ELIZABETHTOWN — It was no picnic for state park representatives in Bladen County on Thursday.
The Bladen County Public Library was host Thursday evening to an open house, held for the purpose of ascertaining local opinions on the possibility of developing a state park along the Black River in Bladen, Sampson and Pender counties.
According to a press release, the area was chosen for study because of its 1,600-year old cypress trees and popularity with paddlers, along with the absence of state park facilities in Sampson County and a review of archaeological, historic, biological, geological, and scenic themes.
“One of the big benefits of having a state park is the nature conservation,” said Dave Head, planning program manager with the N.C. Division of Parks and Recreation. “Conservation groups have limited staff, and (the state park system) could manage the land with controlled burns that would really get the land back to the way it used to be 2,000 years ago.”
The group is studying the area along the Black River that begins at the Colly Creek/Black River confluence. The region extends north along the Black River into Sampson County where Six Runs Creek and the Great Coharie River converge. The portion lying in Bladen County includes Henry’s Landing, Sparkleberry Landing, The Narrows, and Hunts Bluff.
The state is studying the feasibility of three different types of state park units:
— State parks, which can accommodate the development of facilities while balancing any damage of scenic or natural features,
— State natural areas, which are focused on preserving and protecting areas of scientific, aesthetic, or ecological value and have limited facilities, and
— State trails, which promote access to natural and scenic areas within North Carolina.
Guests at the open house were able to give feedback about what kind of recreation — if any — they would like to see in categories that included education, camping, play areas, water access, and fishing and boating.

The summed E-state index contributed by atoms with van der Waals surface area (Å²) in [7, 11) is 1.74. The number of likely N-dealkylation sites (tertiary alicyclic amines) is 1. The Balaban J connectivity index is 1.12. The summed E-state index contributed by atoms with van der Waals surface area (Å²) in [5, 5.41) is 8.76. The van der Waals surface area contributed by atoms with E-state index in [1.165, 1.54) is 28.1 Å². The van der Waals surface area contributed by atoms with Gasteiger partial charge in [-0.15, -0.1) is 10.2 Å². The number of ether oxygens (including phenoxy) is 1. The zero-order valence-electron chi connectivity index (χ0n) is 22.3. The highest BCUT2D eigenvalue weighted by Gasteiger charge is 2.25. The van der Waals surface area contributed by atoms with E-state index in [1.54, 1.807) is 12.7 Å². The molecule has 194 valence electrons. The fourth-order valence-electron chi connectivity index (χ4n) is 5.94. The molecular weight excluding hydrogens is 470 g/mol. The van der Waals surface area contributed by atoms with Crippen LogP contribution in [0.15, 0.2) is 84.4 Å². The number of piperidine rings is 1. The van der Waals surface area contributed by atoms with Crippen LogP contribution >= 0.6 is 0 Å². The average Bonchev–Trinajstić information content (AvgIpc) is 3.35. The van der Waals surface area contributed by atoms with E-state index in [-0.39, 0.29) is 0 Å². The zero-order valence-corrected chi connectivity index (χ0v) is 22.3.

“There are a variety of options in each category, some of which are very minimal and some of which attract a variety of guests,” Head remarked.
Local opinions were varied. Rachel Giddens lives along the Black River, and she and many of her neighbors were there to speak against the idea.
“We’ve got a lot of farmers in that area, and there are a lot of regulations about farming,” she said. “They’ve told us there will be 60,000 visitors a year to the park, and when you get that many people around farms, there are always problems.”
“They say it’s about conservation, but those cypress trees are so hard to access that you can’t reach them except by paddling upstream,” added Donna Sykes, who also lives in the area being studied. “It’s already beautiful, and adding 60,000 people is only going to ruin it.”
Dale Howell lives in the region, and he’s looking at it from an environmental standpoint.
“You get that many people in there, and it will certainly ruin fishing,” he commented.
Other guests, like Bryan Blackwell, voiced safety concerns.
“I’m not against it,” he began, “but I do have questions about their ability to handle the number of people they say will be there. I just talked to two park rangers, and they said they have no jurisdiction outside of the state park. It takes three hours to get my property if I call for help. Who’s going to protect me and my property when these people come? If they can provide a solution to that, I wouldn’t have a problem with it.”